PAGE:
By Chern Huan Yee (22S06A) and Shreya Singh (23S03C)
Looking for a new hobby to pick up in the future? As part of our mini-series on RI students with interesting hobbies, we’re introducing three hobbyists with creative past-times that are a bit less common than most – perhaps here you’ll find your next passion project!
Laura Ng (23S03C): Clothes Making
“It’s like gene expression, going from a simple DNA code to a whole polypeptide.”
This analogy by Laura Ng (23S03C) detailing how clothing patterns transform from 2D to 3D brings a whole new meaning to fashion.
“Since young, I’ve liked creating things,” recounted Laura, going on to explain how she first started making clothes when she was in Secondary Three. At the time, she was getting into cosplay, so her friends suggested they make their own costumes for AFA (Anime Festival Asia).
With the power of YouTube tutorials (and some sewing skills), Laura was able to make a jacket. Her first creation, albeit of “shoddy quality” as she put it, gave her an immense sense of satisfaction.
It’s said in fashion you can become a success overnight. And yet, progressing from this first piece was riddled with challenges. First off, Laura had to get a sewing machine. Then, she had to find paper patterns.
She opted for paper patterns in place of drafting. Drafting is done directly on the fabric, making it harder to modify without ruining the fabric’s original structure. Laura explains that paper patterns are a more “beginner-friendly option” since it offers more wiggle room for error.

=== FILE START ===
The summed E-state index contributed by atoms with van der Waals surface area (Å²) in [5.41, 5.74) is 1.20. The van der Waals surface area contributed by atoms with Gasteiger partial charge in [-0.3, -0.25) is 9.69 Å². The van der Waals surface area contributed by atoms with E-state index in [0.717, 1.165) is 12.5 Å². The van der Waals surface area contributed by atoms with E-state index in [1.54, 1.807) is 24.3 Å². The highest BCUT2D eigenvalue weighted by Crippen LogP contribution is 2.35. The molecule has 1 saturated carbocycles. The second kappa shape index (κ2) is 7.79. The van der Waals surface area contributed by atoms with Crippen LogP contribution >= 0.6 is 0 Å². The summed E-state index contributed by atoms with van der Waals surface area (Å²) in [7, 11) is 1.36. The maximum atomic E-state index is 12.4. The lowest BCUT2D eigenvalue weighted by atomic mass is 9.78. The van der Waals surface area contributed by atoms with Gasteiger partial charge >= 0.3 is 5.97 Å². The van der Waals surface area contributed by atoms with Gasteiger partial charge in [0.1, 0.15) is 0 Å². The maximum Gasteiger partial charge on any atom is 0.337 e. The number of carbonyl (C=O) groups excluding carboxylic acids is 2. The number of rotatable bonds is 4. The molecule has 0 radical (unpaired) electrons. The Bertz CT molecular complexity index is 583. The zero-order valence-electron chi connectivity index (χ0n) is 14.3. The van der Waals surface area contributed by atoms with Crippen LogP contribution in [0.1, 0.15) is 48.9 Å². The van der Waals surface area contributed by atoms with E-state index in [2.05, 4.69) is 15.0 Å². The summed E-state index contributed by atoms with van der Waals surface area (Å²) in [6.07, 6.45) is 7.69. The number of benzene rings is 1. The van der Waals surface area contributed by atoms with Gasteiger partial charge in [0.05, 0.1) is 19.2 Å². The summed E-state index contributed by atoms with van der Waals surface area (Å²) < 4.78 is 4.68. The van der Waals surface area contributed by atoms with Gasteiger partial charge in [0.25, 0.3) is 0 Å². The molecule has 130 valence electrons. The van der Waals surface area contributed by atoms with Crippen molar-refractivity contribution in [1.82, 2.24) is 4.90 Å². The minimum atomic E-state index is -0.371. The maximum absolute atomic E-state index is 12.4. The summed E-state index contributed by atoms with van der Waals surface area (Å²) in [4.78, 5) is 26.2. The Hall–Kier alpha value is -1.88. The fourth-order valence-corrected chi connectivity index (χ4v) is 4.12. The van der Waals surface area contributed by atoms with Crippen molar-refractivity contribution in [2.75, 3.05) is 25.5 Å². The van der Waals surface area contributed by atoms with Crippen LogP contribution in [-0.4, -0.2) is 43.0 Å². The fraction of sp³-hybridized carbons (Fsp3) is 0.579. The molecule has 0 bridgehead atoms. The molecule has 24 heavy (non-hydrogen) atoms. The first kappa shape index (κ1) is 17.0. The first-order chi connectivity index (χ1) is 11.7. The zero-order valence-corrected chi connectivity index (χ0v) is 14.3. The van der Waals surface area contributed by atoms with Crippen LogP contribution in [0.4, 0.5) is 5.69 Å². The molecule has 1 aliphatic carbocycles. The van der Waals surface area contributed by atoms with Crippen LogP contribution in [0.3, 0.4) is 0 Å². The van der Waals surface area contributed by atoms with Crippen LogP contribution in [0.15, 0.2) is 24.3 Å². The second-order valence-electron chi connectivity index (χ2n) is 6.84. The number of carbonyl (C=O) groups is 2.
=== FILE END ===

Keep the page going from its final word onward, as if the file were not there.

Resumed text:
Unfortunately, it was difficult to find paper patterns. Additionally, Laura was unable to find books about sewing, making it near impossible to acquire the right fabrics.
The cost combined with the inaccessibility of good materials meant that she had to make several trips to places like Little India, Chinatown, and Geylang, to name a few.
Making your own clothes entails taking your own measurements. Laura shared that one of the reasons she dabbled in designing clothes was because she was unable to find clothes that were of her size. Additionally, taking her own measurements was challenging.
Yet, even amidst these difficulties, Laura has now become much more confident in her abilities, having worked with a variety of fabrics like cotton, wool, and double gauze. She hopes to work with silk and chiffon in the future.
One of her favourite pieces was the lemon dress she created for her secondary school graduation. During the process of creating the dress, Laura shares that she had “this innate tendency to try it on.”
Laura is also part of a community here in RI that consists of others like her: Raffles Runway. Even though designing clothes is a niche hobby, she was able to meet more people with a shared love for designing clothes.
If you’ve decided to trade school hallways for runways after reading this article, fret not! Laura has some tips for pursuing fashion in your free time.
Upcycling clothes you already own is a great way to get started. You can trace designs on a shirt and deconstruct it to create a basic top. You could also try making small pouches and scrunchies if those sound less daunting.
In terms of fabrics, Laura recommends cotton. It’s cheap, durable, sturdy, beginner-friendly, and easy to pin. Most importantly, you can find it almost anywhere.